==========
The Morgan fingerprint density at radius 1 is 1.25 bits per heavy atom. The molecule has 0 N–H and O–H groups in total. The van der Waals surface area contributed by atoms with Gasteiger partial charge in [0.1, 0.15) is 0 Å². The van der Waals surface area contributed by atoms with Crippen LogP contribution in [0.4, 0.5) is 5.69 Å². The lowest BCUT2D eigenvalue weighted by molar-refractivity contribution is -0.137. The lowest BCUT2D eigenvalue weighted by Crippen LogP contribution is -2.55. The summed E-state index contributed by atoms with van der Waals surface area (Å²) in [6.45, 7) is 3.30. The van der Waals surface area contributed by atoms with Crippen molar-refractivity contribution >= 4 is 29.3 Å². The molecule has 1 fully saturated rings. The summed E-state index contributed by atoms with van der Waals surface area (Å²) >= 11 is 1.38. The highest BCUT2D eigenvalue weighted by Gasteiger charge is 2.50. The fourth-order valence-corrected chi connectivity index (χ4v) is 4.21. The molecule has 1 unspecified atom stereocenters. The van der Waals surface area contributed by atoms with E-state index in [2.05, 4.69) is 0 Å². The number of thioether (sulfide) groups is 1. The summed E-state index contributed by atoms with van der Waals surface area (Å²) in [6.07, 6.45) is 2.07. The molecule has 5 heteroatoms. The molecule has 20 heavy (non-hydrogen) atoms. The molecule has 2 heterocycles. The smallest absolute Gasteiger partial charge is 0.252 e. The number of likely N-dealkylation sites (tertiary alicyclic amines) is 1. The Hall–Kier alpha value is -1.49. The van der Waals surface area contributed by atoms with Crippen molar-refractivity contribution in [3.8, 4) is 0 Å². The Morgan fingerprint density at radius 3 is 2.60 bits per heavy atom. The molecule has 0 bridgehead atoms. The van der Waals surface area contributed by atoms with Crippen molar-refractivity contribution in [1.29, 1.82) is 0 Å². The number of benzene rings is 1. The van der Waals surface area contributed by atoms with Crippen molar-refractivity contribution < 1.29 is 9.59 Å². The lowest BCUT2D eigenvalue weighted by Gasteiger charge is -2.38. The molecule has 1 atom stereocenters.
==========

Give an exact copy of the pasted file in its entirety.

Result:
The Morgan fingerprint density at radius 1 is 1.25 bits per heavy atom. The molecule has 0 N–H and O–H groups in total. The van der Waals surface area contributed by atoms with Gasteiger partial charge in [0.1, 0.15) is 0 Å². The van der Waals surface area contributed by atoms with Crippen LogP contribution in [0.4, 0.5) is 5.69 Å². The lowest BCUT2D eigenvalue weighted by molar-refractivity contribution is -0.137. The lowest BCUT2D eigenvalue weighted by Crippen LogP contribution is -2.55. The summed E-state index contributed by atoms with van der Waals surface area (Å²) in [6.45, 7) is 3.30. The van der Waals surface area contributed by atoms with Crippen molar-refractivity contribution >= 4 is 29.3 Å². The molecule has 1 fully saturated rings. The summed E-state index contributed by atoms with van der Waals surface area (Å²) >= 11 is 1.38. The highest BCUT2D eigenvalue weighted by Gasteiger charge is 2.50. The fourth-order valence-corrected chi connectivity index (χ4v) is 4.21. The molecule has 1 unspecified atom stereocenters. The van der Waals surface area contributed by atoms with E-state index in [2.05, 4.69) is 0 Å². The number of thioether (sulfide) groups is 1. The summed E-state index contributed by atoms with van der Waals surface area (Å²) in [6.07, 6.45) is 2.07. The molecule has 5 heteroatoms. The molecule has 20 heavy (non-hydrogen) atoms. The molecule has 2 heterocycles. The smallest absolute Gasteiger partial charge is 0.252 e. The number of likely N-dealkylation sites (tertiary alicyclic amines) is 1. The Hall–Kier alpha value is -1.49. The van der Waals surface area contributed by atoms with Crippen molar-refractivity contribution in [3.8, 4) is 0 Å². The Morgan fingerprint density at radius 3 is 2.60 bits per heavy atom. The molecule has 0 bridgehead atoms. The van der Waals surface area contributed by atoms with Crippen molar-refractivity contribution in [1.29, 1.82) is 0 Å². The number of benzene rings is 1. The van der Waals surface area contributed by atoms with Crippen molar-refractivity contribution < 1.29 is 9.59 Å². The lowest BCUT2D eigenvalue weighted by Gasteiger charge is -2.38. The molecule has 1 atom stereocenters.